Evidence derived from studies concerning brain metabolism and brain electrical activity suggests that temporal lobe functioning is impaired in the course of HIV infection. To test the hypothesis of temporal lobe dysfunction in HIV infection, we utilized computerized electroencephalogram (EEG) analysis to evaluate temporal lobe EEG power modifications induced by olfactory stimulation in 10 HIV-infected patients as compared with 10 seronegative control subjects. Our findings show that HIV-infected patients respond to olfactory stimulation with an increase in temporal lobe slow electrical activity (theta EEG power), whereas control subjects show a decrease in the same activity. The theta EEG power increase during olfactory stimulation in HIV-infected patients can be interpreted as a paradoxical response of the deep temporal regions to specific procedures, supporting the hypothesis of temporal lobe dysfunction in HIV infection.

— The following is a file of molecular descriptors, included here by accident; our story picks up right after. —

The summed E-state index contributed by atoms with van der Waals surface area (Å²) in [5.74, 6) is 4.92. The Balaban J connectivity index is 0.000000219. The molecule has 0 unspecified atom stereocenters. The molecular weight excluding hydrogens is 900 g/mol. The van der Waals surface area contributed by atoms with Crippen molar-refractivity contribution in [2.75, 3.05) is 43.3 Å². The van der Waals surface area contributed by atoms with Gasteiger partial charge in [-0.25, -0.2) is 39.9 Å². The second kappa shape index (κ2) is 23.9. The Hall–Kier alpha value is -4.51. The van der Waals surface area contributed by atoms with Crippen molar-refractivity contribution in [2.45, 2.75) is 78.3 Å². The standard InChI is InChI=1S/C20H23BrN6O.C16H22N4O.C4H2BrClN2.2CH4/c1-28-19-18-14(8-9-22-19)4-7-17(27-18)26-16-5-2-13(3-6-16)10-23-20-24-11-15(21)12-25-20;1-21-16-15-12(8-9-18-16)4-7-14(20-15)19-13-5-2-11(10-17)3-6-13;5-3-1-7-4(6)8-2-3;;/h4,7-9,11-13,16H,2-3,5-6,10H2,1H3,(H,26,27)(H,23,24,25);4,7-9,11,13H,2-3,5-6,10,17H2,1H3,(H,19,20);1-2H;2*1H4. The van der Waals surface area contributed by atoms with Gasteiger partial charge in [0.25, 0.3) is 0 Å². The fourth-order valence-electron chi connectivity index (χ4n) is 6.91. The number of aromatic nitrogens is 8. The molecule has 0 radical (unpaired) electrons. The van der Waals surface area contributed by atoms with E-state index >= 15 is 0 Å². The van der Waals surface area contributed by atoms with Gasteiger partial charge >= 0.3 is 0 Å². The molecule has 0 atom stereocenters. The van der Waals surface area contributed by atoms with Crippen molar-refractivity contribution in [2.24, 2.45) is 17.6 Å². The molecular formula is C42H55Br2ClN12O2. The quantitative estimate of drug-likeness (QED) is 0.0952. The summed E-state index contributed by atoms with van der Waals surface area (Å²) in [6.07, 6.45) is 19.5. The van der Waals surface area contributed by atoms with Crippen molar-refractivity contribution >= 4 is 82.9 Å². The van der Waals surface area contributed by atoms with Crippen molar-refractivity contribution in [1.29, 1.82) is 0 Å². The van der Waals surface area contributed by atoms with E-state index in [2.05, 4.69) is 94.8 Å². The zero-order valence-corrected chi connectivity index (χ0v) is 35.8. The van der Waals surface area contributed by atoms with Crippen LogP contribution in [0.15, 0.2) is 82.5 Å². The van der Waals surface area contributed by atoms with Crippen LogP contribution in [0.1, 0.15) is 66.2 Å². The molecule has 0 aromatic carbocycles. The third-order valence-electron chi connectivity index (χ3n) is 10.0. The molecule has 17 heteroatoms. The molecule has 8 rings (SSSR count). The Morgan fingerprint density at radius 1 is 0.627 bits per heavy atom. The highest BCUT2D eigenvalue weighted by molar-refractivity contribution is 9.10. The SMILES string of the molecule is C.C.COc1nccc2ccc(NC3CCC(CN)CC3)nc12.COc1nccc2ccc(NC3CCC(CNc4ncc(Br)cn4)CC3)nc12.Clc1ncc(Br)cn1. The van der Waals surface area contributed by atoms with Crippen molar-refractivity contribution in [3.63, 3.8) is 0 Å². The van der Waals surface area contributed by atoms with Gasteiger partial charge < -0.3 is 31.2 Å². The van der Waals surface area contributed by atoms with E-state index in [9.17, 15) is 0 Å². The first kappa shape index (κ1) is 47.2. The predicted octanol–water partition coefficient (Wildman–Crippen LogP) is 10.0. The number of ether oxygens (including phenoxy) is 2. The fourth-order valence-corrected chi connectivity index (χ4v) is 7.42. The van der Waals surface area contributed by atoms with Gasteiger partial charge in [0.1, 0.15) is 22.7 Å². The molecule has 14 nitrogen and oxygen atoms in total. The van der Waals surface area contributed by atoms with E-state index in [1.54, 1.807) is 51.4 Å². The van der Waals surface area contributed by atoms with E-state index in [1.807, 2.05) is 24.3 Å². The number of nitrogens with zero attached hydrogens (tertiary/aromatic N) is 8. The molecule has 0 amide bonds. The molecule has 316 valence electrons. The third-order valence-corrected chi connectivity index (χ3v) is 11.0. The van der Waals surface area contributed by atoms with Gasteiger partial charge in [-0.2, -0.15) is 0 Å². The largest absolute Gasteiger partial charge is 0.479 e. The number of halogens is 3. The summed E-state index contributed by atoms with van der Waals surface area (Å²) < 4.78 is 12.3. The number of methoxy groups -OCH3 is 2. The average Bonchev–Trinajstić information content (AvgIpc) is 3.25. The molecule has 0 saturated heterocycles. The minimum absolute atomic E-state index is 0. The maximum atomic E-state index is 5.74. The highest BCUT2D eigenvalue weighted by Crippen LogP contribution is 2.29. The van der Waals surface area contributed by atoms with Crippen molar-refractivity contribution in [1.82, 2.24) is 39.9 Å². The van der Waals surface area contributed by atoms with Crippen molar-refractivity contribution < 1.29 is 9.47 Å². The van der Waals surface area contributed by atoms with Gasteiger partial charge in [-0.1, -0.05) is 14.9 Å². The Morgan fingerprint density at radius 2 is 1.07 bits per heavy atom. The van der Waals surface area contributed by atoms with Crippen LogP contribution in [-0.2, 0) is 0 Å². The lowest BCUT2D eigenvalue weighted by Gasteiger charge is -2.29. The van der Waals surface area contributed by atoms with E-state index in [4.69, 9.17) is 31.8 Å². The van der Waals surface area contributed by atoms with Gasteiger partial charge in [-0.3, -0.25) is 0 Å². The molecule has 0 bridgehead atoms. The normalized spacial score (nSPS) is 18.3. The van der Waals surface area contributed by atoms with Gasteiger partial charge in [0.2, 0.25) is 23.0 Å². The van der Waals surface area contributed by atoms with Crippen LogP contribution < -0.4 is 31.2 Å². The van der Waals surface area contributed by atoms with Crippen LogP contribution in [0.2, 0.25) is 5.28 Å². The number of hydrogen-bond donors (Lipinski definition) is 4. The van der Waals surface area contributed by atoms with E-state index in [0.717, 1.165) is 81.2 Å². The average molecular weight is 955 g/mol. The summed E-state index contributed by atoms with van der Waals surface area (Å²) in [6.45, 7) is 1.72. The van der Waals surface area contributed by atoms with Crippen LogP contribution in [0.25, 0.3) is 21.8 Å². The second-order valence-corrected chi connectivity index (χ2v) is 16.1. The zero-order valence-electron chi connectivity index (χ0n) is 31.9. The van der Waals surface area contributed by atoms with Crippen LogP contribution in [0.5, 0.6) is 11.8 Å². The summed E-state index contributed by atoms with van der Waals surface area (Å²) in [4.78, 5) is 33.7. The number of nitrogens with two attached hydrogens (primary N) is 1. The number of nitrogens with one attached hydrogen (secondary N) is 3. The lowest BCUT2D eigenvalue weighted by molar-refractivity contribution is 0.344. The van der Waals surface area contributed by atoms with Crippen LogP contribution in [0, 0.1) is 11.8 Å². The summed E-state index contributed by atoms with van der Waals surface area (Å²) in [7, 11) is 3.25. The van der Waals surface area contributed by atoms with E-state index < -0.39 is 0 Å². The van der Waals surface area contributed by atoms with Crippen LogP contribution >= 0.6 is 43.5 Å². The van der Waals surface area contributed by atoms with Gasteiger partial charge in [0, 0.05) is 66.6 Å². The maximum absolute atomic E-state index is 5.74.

|Number of pages||5|
|Journal||AIDS Research and Human Retroviruses|
|Publication status||Published - Apr 10 1996|
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